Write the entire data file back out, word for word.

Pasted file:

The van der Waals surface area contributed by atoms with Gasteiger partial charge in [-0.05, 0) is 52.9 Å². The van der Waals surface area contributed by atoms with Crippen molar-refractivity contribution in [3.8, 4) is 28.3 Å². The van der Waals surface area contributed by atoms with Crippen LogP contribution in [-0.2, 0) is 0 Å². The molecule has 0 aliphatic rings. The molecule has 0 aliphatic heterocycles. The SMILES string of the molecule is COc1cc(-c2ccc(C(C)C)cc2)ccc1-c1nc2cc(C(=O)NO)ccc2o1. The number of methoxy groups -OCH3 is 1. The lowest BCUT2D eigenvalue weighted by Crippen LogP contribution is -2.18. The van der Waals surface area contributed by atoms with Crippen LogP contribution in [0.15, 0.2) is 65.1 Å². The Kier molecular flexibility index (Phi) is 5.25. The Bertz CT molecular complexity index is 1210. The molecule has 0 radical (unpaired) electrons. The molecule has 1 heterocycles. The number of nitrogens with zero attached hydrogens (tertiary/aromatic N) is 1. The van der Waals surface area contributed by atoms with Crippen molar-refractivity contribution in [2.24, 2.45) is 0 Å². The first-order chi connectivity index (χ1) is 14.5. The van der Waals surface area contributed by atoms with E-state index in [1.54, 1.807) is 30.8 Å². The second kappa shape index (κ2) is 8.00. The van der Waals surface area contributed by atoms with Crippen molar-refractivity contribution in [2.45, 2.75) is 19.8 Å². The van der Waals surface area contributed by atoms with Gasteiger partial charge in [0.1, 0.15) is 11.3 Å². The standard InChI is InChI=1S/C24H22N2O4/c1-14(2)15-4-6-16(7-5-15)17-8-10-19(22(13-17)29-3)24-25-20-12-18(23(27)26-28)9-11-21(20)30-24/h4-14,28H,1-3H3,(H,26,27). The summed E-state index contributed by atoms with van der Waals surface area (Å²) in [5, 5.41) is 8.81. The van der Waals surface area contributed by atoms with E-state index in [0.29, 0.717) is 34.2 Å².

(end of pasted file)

The van der Waals surface area contributed by atoms with Gasteiger partial charge in [-0.05, 0) is 52.9 Å². The van der Waals surface area contributed by atoms with Crippen molar-refractivity contribution in [3.8, 4) is 28.3 Å². The van der Waals surface area contributed by atoms with Crippen LogP contribution in [-0.2, 0) is 0 Å². The molecule has 0 aliphatic rings. The molecule has 0 aliphatic heterocycles. The SMILES string of the molecule is COc1cc(-c2ccc(C(C)C)cc2)ccc1-c1nc2cc(C(=O)NO)ccc2o1. The number of methoxy groups -OCH3 is 1. The lowest BCUT2D eigenvalue weighted by Crippen LogP contribution is -2.18. The van der Waals surface area contributed by atoms with Crippen LogP contribution in [0.15, 0.2) is 65.1 Å². The Kier molecular flexibility index (Phi) is 5.25. The Bertz CT molecular complexity index is 1210. The molecule has 0 radical (unpaired) electrons. The molecule has 1 heterocycles. The number of nitrogens with zero attached hydrogens (tertiary/aromatic N) is 1. The van der Waals surface area contributed by atoms with Crippen molar-refractivity contribution in [2.24, 2.45) is 0 Å². The first-order chi connectivity index (χ1) is 14.5. The van der Waals surface area contributed by atoms with E-state index in [1.54, 1.807) is 30.8 Å². The second kappa shape index (κ2) is 8.00. The van der Waals surface area contributed by atoms with Crippen molar-refractivity contribution in [2.45, 2.75) is 19.8 Å². The van der Waals surface area contributed by atoms with Gasteiger partial charge in [0.1, 0.15) is 11.3 Å². The standard InChI is InChI=1S/C24H22N2O4/c1-14(2)15-4-6-16(7-5-15)17-8-10-19(22(13-17)29-3)24-25-20-12-18(23(27)26-28)9-11-21(20)30-24/h4-14,28H,1-3H3,(H,26,27). The summed E-state index contributed by atoms with van der Waals surface area (Å²) in [5, 5.41) is 8.81. The van der Waals surface area contributed by atoms with E-state index in [0.29, 0.717) is 34.2 Å².